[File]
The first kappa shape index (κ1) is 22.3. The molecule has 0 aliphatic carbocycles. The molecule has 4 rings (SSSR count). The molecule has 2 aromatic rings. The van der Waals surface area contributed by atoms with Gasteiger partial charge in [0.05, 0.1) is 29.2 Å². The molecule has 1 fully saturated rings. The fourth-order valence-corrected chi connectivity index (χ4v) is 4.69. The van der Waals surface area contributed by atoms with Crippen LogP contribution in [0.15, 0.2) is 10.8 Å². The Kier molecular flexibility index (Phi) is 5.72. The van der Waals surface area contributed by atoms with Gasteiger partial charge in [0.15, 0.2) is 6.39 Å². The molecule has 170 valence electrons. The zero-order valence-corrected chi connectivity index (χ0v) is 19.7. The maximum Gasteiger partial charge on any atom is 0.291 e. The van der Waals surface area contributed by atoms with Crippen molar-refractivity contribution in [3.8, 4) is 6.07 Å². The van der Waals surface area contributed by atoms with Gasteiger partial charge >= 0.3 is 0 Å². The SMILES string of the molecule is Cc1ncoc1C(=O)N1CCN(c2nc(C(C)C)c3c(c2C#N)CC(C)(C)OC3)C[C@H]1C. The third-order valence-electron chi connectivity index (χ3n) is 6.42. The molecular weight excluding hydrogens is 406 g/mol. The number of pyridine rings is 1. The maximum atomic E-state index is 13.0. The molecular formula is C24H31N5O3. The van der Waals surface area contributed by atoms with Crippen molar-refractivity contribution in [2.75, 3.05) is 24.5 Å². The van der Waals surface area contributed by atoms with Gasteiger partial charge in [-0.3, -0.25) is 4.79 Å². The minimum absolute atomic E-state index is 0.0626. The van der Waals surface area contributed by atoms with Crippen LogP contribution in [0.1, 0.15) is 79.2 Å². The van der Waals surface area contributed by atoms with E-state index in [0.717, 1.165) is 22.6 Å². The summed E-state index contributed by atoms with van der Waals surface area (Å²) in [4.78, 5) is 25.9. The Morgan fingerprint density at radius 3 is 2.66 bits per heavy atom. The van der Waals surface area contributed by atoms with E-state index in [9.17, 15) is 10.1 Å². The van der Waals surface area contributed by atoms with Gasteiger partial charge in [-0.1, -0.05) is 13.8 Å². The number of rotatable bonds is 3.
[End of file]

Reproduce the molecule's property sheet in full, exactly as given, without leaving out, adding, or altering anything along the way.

The first kappa shape index (κ1) is 22.3. The molecule has 0 aliphatic carbocycles. The molecule has 4 rings (SSSR count). The molecule has 2 aromatic rings. The van der Waals surface area contributed by atoms with Gasteiger partial charge in [0.05, 0.1) is 29.2 Å². The molecule has 1 fully saturated rings. The fourth-order valence-corrected chi connectivity index (χ4v) is 4.69. The van der Waals surface area contributed by atoms with Crippen LogP contribution in [0.15, 0.2) is 10.8 Å². The Kier molecular flexibility index (Phi) is 5.72. The van der Waals surface area contributed by atoms with Gasteiger partial charge in [0.15, 0.2) is 6.39 Å². The molecule has 170 valence electrons. The zero-order valence-corrected chi connectivity index (χ0v) is 19.7. The maximum Gasteiger partial charge on any atom is 0.291 e. The van der Waals surface area contributed by atoms with Crippen molar-refractivity contribution in [3.8, 4) is 6.07 Å². The van der Waals surface area contributed by atoms with Gasteiger partial charge >= 0.3 is 0 Å². The SMILES string of the molecule is Cc1ncoc1C(=O)N1CCN(c2nc(C(C)C)c3c(c2C#N)CC(C)(C)OC3)C[C@H]1C. The third-order valence-electron chi connectivity index (χ3n) is 6.42. The molecular weight excluding hydrogens is 406 g/mol. The number of pyridine rings is 1. The maximum atomic E-state index is 13.0. The molecular formula is C24H31N5O3. The van der Waals surface area contributed by atoms with Crippen molar-refractivity contribution in [2.75, 3.05) is 24.5 Å². The van der Waals surface area contributed by atoms with Gasteiger partial charge in [-0.3, -0.25) is 4.79 Å². The minimum absolute atomic E-state index is 0.0626. The van der Waals surface area contributed by atoms with Crippen LogP contribution in [0.1, 0.15) is 79.2 Å². The van der Waals surface area contributed by atoms with E-state index in [0.717, 1.165) is 22.6 Å². The summed E-state index contributed by atoms with van der Waals surface area (Å²) in [4.78, 5) is 25.9. The Morgan fingerprint density at radius 3 is 2.66 bits per heavy atom. The van der Waals surface area contributed by atoms with E-state index in [9.17, 15) is 10.1 Å². The van der Waals surface area contributed by atoms with Gasteiger partial charge in [-0.1, -0.05) is 13.8 Å². The number of rotatable bonds is 3.